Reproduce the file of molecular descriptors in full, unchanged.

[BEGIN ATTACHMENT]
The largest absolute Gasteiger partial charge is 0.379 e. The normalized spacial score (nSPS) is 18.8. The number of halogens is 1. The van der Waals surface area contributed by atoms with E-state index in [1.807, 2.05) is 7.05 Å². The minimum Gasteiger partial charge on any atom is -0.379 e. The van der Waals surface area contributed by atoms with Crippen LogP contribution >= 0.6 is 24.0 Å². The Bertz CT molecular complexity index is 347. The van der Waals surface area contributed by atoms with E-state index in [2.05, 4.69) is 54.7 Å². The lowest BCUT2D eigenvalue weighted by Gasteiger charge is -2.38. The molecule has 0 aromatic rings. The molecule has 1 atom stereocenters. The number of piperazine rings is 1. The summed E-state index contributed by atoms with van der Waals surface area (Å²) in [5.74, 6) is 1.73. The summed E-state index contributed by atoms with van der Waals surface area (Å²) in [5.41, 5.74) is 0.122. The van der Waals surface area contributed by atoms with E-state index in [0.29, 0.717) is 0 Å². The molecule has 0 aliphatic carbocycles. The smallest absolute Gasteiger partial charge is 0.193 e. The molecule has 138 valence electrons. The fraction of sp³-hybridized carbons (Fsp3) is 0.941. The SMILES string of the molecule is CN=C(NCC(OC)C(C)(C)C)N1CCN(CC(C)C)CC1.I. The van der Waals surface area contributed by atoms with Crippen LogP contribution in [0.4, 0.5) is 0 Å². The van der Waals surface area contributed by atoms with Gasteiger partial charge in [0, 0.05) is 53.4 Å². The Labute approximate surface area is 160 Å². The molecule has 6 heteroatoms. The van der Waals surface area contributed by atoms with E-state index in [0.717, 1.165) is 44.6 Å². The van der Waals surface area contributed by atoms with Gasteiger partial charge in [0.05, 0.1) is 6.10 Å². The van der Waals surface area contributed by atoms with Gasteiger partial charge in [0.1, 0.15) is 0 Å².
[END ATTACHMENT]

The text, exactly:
The largest absolute Gasteiger partial charge is 0.379 e. The normalized spacial score (nSPS) is 18.8. The number of halogens is 1. The van der Waals surface area contributed by atoms with E-state index in [1.807, 2.05) is 7.05 Å². The minimum Gasteiger partial charge on any atom is -0.379 e. The van der Waals surface area contributed by atoms with Crippen LogP contribution >= 0.6 is 24.0 Å². The Bertz CT molecular complexity index is 347. The van der Waals surface area contributed by atoms with E-state index in [2.05, 4.69) is 54.7 Å². The lowest BCUT2D eigenvalue weighted by Gasteiger charge is -2.38. The molecule has 0 aromatic rings. The molecule has 1 atom stereocenters. The number of piperazine rings is 1. The summed E-state index contributed by atoms with van der Waals surface area (Å²) in [5.74, 6) is 1.73. The summed E-state index contributed by atoms with van der Waals surface area (Å²) in [5.41, 5.74) is 0.122. The van der Waals surface area contributed by atoms with E-state index in [0.29, 0.717) is 0 Å². The molecule has 0 aliphatic carbocycles. The smallest absolute Gasteiger partial charge is 0.193 e. The molecule has 138 valence electrons. The fraction of sp³-hybridized carbons (Fsp3) is 0.941. The SMILES string of the molecule is CN=C(NCC(OC)C(C)(C)C)N1CCN(CC(C)C)CC1.I. The van der Waals surface area contributed by atoms with Crippen LogP contribution in [0.4, 0.5) is 0 Å². The van der Waals surface area contributed by atoms with Gasteiger partial charge in [0, 0.05) is 53.4 Å². The Labute approximate surface area is 160 Å². The molecule has 6 heteroatoms. The van der Waals surface area contributed by atoms with E-state index in [0.717, 1.165) is 44.6 Å². The van der Waals surface area contributed by atoms with Gasteiger partial charge in [0.05, 0.1) is 6.10 Å². The van der Waals surface area contributed by atoms with Gasteiger partial charge in [0.1, 0.15) is 0 Å².